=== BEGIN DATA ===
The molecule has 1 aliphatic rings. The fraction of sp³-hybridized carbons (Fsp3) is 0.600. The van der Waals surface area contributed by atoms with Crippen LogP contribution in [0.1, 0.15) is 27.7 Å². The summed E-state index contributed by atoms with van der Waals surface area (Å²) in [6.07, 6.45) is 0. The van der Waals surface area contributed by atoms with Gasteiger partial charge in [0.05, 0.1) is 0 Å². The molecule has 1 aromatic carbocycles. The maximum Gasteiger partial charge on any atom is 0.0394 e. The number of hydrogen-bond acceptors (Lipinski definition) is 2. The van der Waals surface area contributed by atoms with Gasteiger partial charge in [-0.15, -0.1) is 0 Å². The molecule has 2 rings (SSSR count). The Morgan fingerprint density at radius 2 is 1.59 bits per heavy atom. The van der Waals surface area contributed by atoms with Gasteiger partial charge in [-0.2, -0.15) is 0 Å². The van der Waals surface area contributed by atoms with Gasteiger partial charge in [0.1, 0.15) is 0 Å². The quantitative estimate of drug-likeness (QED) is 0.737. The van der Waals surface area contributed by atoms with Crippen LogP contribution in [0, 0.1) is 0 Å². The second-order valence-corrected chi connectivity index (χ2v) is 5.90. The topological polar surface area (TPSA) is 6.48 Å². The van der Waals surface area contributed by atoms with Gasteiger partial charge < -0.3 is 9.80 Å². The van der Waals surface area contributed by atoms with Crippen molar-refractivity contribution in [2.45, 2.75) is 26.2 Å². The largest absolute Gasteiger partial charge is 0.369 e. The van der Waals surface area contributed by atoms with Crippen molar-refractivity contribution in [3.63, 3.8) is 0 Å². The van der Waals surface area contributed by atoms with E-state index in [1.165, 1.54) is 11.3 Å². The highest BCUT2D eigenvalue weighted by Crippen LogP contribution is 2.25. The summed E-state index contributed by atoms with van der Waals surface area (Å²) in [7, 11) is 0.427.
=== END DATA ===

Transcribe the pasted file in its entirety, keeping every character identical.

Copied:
The molecule has 1 aliphatic rings. The fraction of sp³-hybridized carbons (Fsp3) is 0.600. The van der Waals surface area contributed by atoms with Crippen LogP contribution in [0.1, 0.15) is 27.7 Å². The summed E-state index contributed by atoms with van der Waals surface area (Å²) in [6.07, 6.45) is 0. The van der Waals surface area contributed by atoms with Gasteiger partial charge in [0.05, 0.1) is 0 Å². The molecule has 1 aromatic carbocycles. The maximum Gasteiger partial charge on any atom is 0.0394 e. The number of hydrogen-bond acceptors (Lipinski definition) is 2. The van der Waals surface area contributed by atoms with Gasteiger partial charge in [-0.15, -0.1) is 0 Å². The molecule has 2 rings (SSSR count). The Morgan fingerprint density at radius 2 is 1.59 bits per heavy atom. The van der Waals surface area contributed by atoms with Gasteiger partial charge in [-0.2, -0.15) is 0 Å². The van der Waals surface area contributed by atoms with Gasteiger partial charge in [0.1, 0.15) is 0 Å². The quantitative estimate of drug-likeness (QED) is 0.737. The van der Waals surface area contributed by atoms with Crippen LogP contribution in [0, 0.1) is 0 Å². The second-order valence-corrected chi connectivity index (χ2v) is 5.90. The topological polar surface area (TPSA) is 6.48 Å². The van der Waals surface area contributed by atoms with Gasteiger partial charge < -0.3 is 9.80 Å². The van der Waals surface area contributed by atoms with Crippen molar-refractivity contribution in [2.45, 2.75) is 26.2 Å². The largest absolute Gasteiger partial charge is 0.369 e. The van der Waals surface area contributed by atoms with Crippen molar-refractivity contribution in [3.63, 3.8) is 0 Å². The van der Waals surface area contributed by atoms with E-state index in [1.165, 1.54) is 11.3 Å². The highest BCUT2D eigenvalue weighted by Crippen LogP contribution is 2.25. The summed E-state index contributed by atoms with van der Waals surface area (Å²) in [7, 11) is 0.427.